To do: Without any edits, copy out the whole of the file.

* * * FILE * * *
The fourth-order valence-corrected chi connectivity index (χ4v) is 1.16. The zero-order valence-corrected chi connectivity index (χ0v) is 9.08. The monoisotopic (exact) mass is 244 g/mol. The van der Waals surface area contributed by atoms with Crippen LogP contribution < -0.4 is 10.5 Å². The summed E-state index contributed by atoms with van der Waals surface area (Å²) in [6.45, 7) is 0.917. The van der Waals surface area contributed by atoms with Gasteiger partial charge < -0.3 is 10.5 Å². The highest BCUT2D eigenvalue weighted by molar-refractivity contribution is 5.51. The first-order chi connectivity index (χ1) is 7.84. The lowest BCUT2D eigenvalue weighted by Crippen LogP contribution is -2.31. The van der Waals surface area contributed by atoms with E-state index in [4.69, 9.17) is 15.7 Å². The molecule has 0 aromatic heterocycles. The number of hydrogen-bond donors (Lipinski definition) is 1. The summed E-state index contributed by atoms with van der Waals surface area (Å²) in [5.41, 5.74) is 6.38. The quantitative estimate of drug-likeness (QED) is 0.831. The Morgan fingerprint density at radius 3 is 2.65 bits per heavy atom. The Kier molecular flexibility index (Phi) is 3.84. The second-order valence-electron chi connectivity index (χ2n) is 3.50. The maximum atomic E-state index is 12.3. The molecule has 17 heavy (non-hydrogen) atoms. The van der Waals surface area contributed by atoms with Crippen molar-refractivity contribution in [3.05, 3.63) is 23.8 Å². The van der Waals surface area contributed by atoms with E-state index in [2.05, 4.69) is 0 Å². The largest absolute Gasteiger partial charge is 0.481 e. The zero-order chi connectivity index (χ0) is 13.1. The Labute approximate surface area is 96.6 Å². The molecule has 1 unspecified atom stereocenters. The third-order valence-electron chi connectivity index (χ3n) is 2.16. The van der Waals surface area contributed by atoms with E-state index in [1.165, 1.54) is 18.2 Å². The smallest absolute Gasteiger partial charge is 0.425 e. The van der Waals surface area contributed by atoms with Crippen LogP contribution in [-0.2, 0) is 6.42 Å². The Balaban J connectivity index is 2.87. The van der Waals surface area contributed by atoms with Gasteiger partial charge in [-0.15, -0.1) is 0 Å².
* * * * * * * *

The fourth-order valence-corrected chi connectivity index (χ4v) is 1.16. The zero-order valence-corrected chi connectivity index (χ0v) is 9.08. The monoisotopic (exact) mass is 244 g/mol. The van der Waals surface area contributed by atoms with Crippen LogP contribution < -0.4 is 10.5 Å². The summed E-state index contributed by atoms with van der Waals surface area (Å²) in [6.45, 7) is 0.917. The van der Waals surface area contributed by atoms with Gasteiger partial charge < -0.3 is 10.5 Å². The highest BCUT2D eigenvalue weighted by molar-refractivity contribution is 5.51. The first-order chi connectivity index (χ1) is 7.84. The lowest BCUT2D eigenvalue weighted by Crippen LogP contribution is -2.31. The van der Waals surface area contributed by atoms with E-state index in [4.69, 9.17) is 15.7 Å². The molecule has 0 aromatic heterocycles. The number of hydrogen-bond donors (Lipinski definition) is 1. The summed E-state index contributed by atoms with van der Waals surface area (Å²) in [5.41, 5.74) is 6.38. The quantitative estimate of drug-likeness (QED) is 0.831. The Morgan fingerprint density at radius 3 is 2.65 bits per heavy atom. The Kier molecular flexibility index (Phi) is 3.84. The second-order valence-electron chi connectivity index (χ2n) is 3.50. The maximum atomic E-state index is 12.3. The molecule has 17 heavy (non-hydrogen) atoms. The van der Waals surface area contributed by atoms with Crippen molar-refractivity contribution in [3.05, 3.63) is 23.8 Å². The van der Waals surface area contributed by atoms with E-state index in [2.05, 4.69) is 0 Å². The largest absolute Gasteiger partial charge is 0.481 e. The zero-order chi connectivity index (χ0) is 13.1. The Labute approximate surface area is 96.6 Å². The molecule has 1 unspecified atom stereocenters. The third-order valence-electron chi connectivity index (χ3n) is 2.16. The van der Waals surface area contributed by atoms with E-state index in [1.165, 1.54) is 18.2 Å². The smallest absolute Gasteiger partial charge is 0.425 e. The van der Waals surface area contributed by atoms with Crippen LogP contribution in [-0.2, 0) is 6.42 Å². The Balaban J connectivity index is 2.87. The van der Waals surface area contributed by atoms with Gasteiger partial charge in [-0.15, -0.1) is 0 Å².